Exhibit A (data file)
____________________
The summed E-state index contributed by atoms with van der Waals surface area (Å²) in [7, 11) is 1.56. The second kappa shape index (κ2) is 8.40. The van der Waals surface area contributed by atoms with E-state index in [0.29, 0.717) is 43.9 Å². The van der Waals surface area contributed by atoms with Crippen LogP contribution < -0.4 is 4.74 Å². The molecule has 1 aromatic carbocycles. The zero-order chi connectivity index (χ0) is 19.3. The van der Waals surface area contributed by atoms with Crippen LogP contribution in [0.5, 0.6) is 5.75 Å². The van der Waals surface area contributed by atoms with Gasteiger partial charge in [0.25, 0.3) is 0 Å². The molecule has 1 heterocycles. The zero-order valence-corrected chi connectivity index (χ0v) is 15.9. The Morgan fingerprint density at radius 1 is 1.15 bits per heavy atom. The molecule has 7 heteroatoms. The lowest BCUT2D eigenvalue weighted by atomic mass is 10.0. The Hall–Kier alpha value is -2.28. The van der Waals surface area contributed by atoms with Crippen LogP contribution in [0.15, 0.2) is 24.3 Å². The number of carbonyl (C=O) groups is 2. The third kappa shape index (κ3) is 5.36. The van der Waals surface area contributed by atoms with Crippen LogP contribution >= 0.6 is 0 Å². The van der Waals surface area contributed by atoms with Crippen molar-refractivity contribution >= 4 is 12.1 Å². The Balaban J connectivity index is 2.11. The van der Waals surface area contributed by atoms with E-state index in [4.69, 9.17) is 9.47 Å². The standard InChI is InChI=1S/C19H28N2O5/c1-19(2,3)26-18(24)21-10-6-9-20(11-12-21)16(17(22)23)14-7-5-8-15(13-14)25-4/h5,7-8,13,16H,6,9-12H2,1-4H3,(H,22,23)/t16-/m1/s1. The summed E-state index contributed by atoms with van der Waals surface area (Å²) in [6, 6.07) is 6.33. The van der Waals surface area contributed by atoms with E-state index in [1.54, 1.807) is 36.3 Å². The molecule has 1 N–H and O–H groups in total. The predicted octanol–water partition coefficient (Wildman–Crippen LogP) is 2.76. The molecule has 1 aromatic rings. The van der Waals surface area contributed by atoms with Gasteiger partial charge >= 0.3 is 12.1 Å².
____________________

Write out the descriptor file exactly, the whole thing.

The summed E-state index contributed by atoms with van der Waals surface area (Å²) in [7, 11) is 1.56. The second kappa shape index (κ2) is 8.40. The van der Waals surface area contributed by atoms with E-state index in [0.29, 0.717) is 43.9 Å². The van der Waals surface area contributed by atoms with Crippen LogP contribution < -0.4 is 4.74 Å². The molecule has 1 aromatic carbocycles. The zero-order chi connectivity index (χ0) is 19.3. The van der Waals surface area contributed by atoms with Crippen LogP contribution in [0.5, 0.6) is 5.75 Å². The van der Waals surface area contributed by atoms with Gasteiger partial charge in [0.25, 0.3) is 0 Å². The molecule has 1 heterocycles. The zero-order valence-corrected chi connectivity index (χ0v) is 15.9. The Morgan fingerprint density at radius 1 is 1.15 bits per heavy atom. The molecule has 7 heteroatoms. The lowest BCUT2D eigenvalue weighted by atomic mass is 10.0. The Hall–Kier alpha value is -2.28. The van der Waals surface area contributed by atoms with Crippen LogP contribution in [0.15, 0.2) is 24.3 Å². The number of carbonyl (C=O) groups is 2. The third kappa shape index (κ3) is 5.36. The van der Waals surface area contributed by atoms with Crippen LogP contribution >= 0.6 is 0 Å². The van der Waals surface area contributed by atoms with Crippen molar-refractivity contribution >= 4 is 12.1 Å². The Balaban J connectivity index is 2.11. The van der Waals surface area contributed by atoms with E-state index in [4.69, 9.17) is 9.47 Å². The standard InChI is InChI=1S/C19H28N2O5/c1-19(2,3)26-18(24)21-10-6-9-20(11-12-21)16(17(22)23)14-7-5-8-15(13-14)25-4/h5,7-8,13,16H,6,9-12H2,1-4H3,(H,22,23)/t16-/m1/s1. The summed E-state index contributed by atoms with van der Waals surface area (Å²) in [6, 6.07) is 6.33. The van der Waals surface area contributed by atoms with E-state index in [1.54, 1.807) is 36.3 Å². The molecule has 1 N–H and O–H groups in total. The predicted octanol–water partition coefficient (Wildman–Crippen LogP) is 2.76. The molecule has 1 aromatic rings. The van der Waals surface area contributed by atoms with Gasteiger partial charge >= 0.3 is 12.1 Å².